Magazine article Black Issues in Higher Education

Noteworthy News; Making the Transfer

Magazine article Black Issues in Higher Education

Noteworthy News; Making the Transfer

Article excerpt

What started five years ago as an effort to make it easier for African-American students to transfer from San Francisco City College to historically Black colleges and universities has turned into a national network of more than 350 schools.

In early June, the president of what is now the National Articulation and Transfer Network (NATN), Dr. Philip R. Day, also president of San Francisco City College, visited the Bayou State to talk articulation with the leaders of Louisiana's six-year-old community college system and several historically Black universities.

Like 80 percent of the states, Louisiana has negotiated several internal articulation agreements aimed at making it easier for students to transfer from a two-year public college in Louisiana to a four-year college there.

The Louisiana Community and Technical College System (LCTCS) has agreements in place with the historically Black Southern University system and the University of Louisiana System, which governs historically Black Grambling State University.

But the LCTCS is negotiating an articulation agreement with the predominantly White Louisiana State University system.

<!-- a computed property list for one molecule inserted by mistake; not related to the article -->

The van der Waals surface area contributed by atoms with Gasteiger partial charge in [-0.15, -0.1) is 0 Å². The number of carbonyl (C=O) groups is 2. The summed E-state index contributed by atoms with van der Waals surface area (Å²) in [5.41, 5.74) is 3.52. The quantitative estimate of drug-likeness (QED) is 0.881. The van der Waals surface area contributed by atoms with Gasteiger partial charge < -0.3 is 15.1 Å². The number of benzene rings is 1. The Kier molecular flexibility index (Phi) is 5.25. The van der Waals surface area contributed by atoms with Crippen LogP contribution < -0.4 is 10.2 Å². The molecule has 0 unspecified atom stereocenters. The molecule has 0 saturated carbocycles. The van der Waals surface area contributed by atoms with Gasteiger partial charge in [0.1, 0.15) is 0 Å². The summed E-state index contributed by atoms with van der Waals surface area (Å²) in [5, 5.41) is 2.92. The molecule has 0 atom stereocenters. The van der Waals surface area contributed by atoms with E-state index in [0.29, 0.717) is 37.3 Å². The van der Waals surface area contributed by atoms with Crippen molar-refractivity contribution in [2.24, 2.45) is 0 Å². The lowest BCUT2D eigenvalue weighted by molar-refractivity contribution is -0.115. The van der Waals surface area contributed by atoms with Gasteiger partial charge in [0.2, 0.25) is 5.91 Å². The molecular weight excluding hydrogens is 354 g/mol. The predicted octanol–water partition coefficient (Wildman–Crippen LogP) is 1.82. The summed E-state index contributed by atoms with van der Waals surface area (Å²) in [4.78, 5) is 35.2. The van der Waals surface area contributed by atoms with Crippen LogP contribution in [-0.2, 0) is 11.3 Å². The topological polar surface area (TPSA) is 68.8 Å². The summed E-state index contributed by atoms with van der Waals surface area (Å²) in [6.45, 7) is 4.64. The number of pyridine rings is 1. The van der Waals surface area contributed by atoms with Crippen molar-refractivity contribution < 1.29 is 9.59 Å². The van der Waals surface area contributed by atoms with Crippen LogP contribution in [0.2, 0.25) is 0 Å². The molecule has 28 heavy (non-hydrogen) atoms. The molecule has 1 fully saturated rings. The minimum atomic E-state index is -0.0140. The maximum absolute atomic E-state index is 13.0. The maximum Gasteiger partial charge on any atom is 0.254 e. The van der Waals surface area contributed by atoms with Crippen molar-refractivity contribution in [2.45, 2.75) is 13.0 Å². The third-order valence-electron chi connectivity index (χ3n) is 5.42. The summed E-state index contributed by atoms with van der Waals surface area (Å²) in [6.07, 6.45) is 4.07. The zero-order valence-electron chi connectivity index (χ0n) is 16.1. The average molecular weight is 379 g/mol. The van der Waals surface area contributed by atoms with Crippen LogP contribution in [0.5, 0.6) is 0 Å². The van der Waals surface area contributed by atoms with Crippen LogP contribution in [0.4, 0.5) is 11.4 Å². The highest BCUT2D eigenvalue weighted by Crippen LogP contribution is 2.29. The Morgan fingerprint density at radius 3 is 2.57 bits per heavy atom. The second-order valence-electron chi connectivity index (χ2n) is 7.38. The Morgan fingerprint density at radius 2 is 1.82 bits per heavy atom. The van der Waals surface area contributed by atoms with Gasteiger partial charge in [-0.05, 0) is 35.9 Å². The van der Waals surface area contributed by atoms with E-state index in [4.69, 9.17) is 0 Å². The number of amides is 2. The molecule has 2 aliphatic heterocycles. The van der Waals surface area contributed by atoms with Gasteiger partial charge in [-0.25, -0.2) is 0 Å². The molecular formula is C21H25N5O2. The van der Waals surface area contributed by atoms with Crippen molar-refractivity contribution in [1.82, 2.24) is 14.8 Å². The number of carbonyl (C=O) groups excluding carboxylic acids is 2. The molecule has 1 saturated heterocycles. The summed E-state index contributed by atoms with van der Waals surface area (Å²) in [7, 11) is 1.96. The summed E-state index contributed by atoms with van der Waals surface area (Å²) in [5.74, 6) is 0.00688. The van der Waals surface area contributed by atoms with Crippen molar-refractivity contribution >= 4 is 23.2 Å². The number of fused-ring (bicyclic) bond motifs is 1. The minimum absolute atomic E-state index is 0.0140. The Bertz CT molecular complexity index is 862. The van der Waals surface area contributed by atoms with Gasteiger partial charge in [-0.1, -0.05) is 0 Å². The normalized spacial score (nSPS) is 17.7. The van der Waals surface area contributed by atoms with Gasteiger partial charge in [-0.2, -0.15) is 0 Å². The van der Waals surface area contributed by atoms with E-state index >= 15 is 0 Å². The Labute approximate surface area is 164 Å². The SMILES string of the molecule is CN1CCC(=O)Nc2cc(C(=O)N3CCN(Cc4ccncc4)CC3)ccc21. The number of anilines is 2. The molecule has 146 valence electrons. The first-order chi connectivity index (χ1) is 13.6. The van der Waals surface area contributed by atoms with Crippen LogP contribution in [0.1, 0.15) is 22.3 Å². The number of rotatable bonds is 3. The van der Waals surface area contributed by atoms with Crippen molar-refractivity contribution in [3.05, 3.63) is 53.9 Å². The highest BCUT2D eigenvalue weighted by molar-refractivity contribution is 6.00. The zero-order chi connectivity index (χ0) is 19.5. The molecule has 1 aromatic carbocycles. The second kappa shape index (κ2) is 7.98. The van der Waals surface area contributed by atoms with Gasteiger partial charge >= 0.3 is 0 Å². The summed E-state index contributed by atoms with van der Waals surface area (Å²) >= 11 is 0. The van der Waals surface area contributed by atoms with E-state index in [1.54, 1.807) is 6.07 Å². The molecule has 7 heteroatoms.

During his visit to Louisiana, Day warned that even in states that have intrastate articulation agreements, two-year college students can find themselves at risk if they transfer to an out-of-state school.

As an example, Day pointed to one of his former students at Daytona Beach Community College, where he served as president for eight years before taking the helm of San Francisco City College.

A former ranaway from Chicago, the student earned an associate degree with a 3.85 grade-point average at Daytona Beach Community College, Day said. The woman's dream was to return to her native Chicago and teach math in the inner-city schools that she'd once attended. Instead of transferring all 65 credits that she earned at DBCC to a four-year university in Florida, the woman lost 39 credits by transferring to the University of Illinois at Chicago.

"We lost a whole year of somebody who to this day has dedicated every day in her life to teaching in those inner-city schools. We all lost on that one," Day says.

Day's comments were well received by Dr. Walter Bumphus, president of LCTCS, who noted that the visit marked the first time that representatives from all four of Louisiana's public college systems had met in the same room to discuss articulation. …

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